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Archive for January, 2010

Through working with Joanna Macy and other great teachers, I have come to believe in the power and importance of despair work. Most of the people I speak to about this work are totally understanding of this need, and are excited that this work is spreading through the communities engaged in activism around environmental and social justice, personal and collective transformation, and spirituality. However, I recently became aware that even within the community there are some that find the thought of such work self-indulgent and unnecessary. Though I could write for hours about why I disagree, I will post a link to this article written by Joanna Macy for Yes! Magazine (one of my favorites!) — Joanna is far more capable of summarizing why this work is so essential to these most challenging times.

Would love to hear what y’all think. This is one of my favorite quotes from the article:

Zen poet Thich Nhat Hanh was asked, “what do we most need to do to save our world?” His answer was this: “What we most need to do is to hear within us the sounds of the Earth crying.”

To our ever-deepening power to listen — within and without,

Tal

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If you’re reading this, I hope you’ll be joining me and several other yoga students and teachers for an exploration of what gifts our yoga might bring us in this time of global crisis — in our relationship to ourselves, each other, all other beings, and the Earth herself. For those of you that have not experienced The Work That Reconnects, and would like a little glimpse into the work and the great being that helped birth these practices, please visit joannamacy.net — there you will find videos of Joanna (including her recent talk at Bioneers), descriptions of some of the practices (though, like a description of a yoga pose, reading about it is nothing like doing the actual practice), and even a picture of yours truly, who was part of the summer intensive this past August.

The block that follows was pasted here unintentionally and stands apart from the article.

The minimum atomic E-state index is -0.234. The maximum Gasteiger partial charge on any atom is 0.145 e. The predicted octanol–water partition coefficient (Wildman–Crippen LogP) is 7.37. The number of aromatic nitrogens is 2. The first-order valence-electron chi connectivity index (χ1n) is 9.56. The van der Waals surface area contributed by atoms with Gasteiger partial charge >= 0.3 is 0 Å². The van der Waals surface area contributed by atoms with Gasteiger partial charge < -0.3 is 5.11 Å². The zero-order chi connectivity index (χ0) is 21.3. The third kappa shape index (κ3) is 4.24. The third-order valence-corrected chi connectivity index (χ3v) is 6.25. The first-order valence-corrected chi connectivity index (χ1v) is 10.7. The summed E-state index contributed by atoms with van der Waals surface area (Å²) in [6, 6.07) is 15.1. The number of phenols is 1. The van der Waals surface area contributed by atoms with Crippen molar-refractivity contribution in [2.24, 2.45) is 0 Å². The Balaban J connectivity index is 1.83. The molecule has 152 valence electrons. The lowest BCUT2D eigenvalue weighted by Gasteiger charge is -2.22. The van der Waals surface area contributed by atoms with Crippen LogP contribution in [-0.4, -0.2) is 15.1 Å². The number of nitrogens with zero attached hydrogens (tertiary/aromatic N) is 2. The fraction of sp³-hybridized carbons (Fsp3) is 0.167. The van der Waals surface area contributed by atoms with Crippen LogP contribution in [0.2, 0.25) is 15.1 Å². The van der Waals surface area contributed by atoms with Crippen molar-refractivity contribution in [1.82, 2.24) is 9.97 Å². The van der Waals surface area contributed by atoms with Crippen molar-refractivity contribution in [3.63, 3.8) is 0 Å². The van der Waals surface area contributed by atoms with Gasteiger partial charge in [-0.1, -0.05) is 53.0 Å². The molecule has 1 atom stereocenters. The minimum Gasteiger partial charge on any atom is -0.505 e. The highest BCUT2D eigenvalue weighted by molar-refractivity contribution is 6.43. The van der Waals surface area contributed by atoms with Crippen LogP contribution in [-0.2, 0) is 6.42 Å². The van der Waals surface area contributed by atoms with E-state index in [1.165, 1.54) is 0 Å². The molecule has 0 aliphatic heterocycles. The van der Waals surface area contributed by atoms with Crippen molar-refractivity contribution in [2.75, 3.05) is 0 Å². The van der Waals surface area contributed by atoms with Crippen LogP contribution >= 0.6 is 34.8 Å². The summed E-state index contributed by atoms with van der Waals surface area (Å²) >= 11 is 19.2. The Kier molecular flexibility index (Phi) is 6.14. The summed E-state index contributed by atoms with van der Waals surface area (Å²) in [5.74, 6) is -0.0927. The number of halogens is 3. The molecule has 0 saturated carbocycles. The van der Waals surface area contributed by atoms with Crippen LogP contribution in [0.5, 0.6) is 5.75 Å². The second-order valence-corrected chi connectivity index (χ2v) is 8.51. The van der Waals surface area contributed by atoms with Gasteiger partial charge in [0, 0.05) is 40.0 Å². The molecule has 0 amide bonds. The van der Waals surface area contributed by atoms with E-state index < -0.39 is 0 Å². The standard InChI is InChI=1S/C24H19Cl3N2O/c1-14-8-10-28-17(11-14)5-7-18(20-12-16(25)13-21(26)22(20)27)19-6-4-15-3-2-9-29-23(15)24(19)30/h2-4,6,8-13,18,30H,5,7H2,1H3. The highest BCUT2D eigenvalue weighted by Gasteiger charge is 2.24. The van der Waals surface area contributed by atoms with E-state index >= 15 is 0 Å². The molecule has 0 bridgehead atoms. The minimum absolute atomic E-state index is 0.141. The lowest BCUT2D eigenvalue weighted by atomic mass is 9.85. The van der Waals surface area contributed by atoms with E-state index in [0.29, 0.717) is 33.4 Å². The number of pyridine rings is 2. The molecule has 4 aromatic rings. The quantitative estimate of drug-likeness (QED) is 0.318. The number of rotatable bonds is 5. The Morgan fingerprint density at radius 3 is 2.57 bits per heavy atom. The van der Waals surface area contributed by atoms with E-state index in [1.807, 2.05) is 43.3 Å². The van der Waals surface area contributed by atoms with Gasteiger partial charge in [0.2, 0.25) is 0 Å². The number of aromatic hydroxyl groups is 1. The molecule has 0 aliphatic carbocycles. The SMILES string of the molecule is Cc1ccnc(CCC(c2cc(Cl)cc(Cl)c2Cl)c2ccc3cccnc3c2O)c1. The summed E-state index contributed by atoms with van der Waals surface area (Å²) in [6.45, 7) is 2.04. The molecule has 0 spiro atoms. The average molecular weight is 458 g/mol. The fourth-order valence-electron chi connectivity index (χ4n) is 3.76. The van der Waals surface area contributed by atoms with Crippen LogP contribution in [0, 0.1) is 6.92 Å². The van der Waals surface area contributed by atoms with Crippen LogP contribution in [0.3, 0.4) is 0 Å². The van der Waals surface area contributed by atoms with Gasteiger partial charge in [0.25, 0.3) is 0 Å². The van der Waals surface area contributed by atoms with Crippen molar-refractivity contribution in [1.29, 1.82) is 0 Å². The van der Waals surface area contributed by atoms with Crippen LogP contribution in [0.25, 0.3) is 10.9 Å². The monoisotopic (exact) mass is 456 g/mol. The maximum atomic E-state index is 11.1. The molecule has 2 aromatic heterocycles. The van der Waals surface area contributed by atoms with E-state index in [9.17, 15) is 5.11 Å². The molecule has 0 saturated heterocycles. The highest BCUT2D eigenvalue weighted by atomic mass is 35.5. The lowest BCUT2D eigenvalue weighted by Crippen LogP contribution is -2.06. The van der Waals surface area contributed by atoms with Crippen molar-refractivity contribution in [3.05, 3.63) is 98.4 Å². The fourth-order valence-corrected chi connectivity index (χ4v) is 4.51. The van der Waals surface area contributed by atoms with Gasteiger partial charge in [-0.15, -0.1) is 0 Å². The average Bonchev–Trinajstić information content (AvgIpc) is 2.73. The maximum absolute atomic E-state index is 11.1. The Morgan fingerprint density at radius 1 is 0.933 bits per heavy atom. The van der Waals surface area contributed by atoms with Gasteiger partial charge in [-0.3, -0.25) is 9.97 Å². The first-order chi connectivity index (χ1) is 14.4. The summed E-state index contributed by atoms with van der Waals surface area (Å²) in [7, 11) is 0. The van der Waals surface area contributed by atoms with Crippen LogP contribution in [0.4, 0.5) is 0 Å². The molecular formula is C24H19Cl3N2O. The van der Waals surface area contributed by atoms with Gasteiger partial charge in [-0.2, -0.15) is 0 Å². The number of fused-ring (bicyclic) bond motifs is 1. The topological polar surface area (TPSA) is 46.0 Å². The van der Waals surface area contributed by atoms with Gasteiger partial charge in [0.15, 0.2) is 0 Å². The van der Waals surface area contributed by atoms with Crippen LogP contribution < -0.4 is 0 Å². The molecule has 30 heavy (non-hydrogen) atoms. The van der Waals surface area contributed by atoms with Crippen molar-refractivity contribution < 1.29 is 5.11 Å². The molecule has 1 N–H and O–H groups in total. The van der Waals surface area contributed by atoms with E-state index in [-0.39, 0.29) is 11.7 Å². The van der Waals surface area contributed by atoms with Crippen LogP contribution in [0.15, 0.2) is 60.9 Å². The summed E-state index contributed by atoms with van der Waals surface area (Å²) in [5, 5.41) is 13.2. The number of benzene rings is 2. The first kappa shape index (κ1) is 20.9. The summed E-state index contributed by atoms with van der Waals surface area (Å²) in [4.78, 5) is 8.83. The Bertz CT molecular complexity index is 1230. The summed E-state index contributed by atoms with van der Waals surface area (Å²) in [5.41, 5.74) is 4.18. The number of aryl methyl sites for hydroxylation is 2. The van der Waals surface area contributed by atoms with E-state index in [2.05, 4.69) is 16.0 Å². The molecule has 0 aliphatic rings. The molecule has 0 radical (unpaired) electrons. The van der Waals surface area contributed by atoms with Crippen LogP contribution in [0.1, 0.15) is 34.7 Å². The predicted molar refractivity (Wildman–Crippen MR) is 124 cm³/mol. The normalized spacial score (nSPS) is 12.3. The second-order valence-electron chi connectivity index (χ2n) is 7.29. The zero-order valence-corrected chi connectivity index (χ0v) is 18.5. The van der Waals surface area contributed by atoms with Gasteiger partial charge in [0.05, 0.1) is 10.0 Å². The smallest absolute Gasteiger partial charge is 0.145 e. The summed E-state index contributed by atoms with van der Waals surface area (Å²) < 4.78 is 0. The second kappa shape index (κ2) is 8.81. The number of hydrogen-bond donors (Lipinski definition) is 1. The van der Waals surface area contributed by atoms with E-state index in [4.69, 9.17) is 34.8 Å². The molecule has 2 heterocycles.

In addition to sharing some practices from the Work That Reconnects, I’ll also be sharing some teachings from my studies with many other teachers in several different modalities, including (but not limited to): Anna Halprin (one of the pioneers in expressive arts therapy, modern dance, and community ritual — and a main reason I ended up moving to the Bay Area), Continuum Movement (I’ve studied with Beth Riley and founder Emilie Conrad), Bill Plotkin (see his books Nature and The Human Soul and Soulcraft, as well as his organization Animas Valley Institute), Dylan Newcomb and The 16 Ways, and 5Rhythyms.

So we’ll be moving and experiencing our bodies in different ways, though this will _not_ be a traditional asana class (just to be clear!). Please let me know if you have any questions by adding a comment here or sending me an e-mail. Thanks! (More will be forthcoming about next week’s workshops, too!)

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